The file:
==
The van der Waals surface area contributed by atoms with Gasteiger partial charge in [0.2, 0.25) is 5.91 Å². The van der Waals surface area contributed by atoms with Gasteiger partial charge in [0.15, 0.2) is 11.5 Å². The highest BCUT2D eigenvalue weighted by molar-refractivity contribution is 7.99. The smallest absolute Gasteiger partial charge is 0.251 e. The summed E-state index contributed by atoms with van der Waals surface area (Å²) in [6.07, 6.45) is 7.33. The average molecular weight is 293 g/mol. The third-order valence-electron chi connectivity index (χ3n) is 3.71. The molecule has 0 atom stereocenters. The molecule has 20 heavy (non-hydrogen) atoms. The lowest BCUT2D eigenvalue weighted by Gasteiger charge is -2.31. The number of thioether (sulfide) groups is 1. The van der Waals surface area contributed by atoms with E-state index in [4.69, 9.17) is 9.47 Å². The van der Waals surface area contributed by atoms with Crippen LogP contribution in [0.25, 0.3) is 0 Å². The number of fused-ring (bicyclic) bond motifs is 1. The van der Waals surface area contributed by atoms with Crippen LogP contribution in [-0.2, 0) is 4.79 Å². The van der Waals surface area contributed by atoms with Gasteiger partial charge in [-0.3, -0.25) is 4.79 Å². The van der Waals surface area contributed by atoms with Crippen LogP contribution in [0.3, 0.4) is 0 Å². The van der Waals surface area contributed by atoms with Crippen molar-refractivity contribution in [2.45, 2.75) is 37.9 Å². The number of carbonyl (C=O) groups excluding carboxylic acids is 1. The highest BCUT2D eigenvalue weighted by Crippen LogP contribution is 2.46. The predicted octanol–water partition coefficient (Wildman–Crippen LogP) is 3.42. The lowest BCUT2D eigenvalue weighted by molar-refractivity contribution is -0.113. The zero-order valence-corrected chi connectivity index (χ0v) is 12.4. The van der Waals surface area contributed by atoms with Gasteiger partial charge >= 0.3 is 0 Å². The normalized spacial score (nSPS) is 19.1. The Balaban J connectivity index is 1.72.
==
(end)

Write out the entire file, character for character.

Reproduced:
The van der Waals surface area contributed by atoms with Gasteiger partial charge in [0.2, 0.25) is 5.91 Å². The van der Waals surface area contributed by atoms with Gasteiger partial charge in [0.15, 0.2) is 11.5 Å². The highest BCUT2D eigenvalue weighted by molar-refractivity contribution is 7.99. The smallest absolute Gasteiger partial charge is 0.251 e. The summed E-state index contributed by atoms with van der Waals surface area (Å²) in [6.07, 6.45) is 7.33. The average molecular weight is 293 g/mol. The third-order valence-electron chi connectivity index (χ3n) is 3.71. The molecule has 0 atom stereocenters. The molecule has 20 heavy (non-hydrogen) atoms. The lowest BCUT2D eigenvalue weighted by Gasteiger charge is -2.31. The number of thioether (sulfide) groups is 1. The van der Waals surface area contributed by atoms with E-state index in [4.69, 9.17) is 9.47 Å². The van der Waals surface area contributed by atoms with Crippen LogP contribution in [0.25, 0.3) is 0 Å². The number of fused-ring (bicyclic) bond motifs is 1. The van der Waals surface area contributed by atoms with Crippen LogP contribution in [-0.2, 0) is 4.79 Å². The van der Waals surface area contributed by atoms with Gasteiger partial charge in [-0.3, -0.25) is 4.79 Å². The van der Waals surface area contributed by atoms with Crippen LogP contribution in [0.3, 0.4) is 0 Å². The van der Waals surface area contributed by atoms with Crippen molar-refractivity contribution in [2.45, 2.75) is 37.9 Å². The number of carbonyl (C=O) groups excluding carboxylic acids is 1. The highest BCUT2D eigenvalue weighted by Crippen LogP contribution is 2.46. The predicted octanol–water partition coefficient (Wildman–Crippen LogP) is 3.42. The lowest BCUT2D eigenvalue weighted by molar-refractivity contribution is -0.113. The zero-order valence-corrected chi connectivity index (χ0v) is 12.4. The van der Waals surface area contributed by atoms with Gasteiger partial charge >= 0.3 is 0 Å². The normalized spacial score (nSPS) is 19.1. The Balaban J connectivity index is 1.72.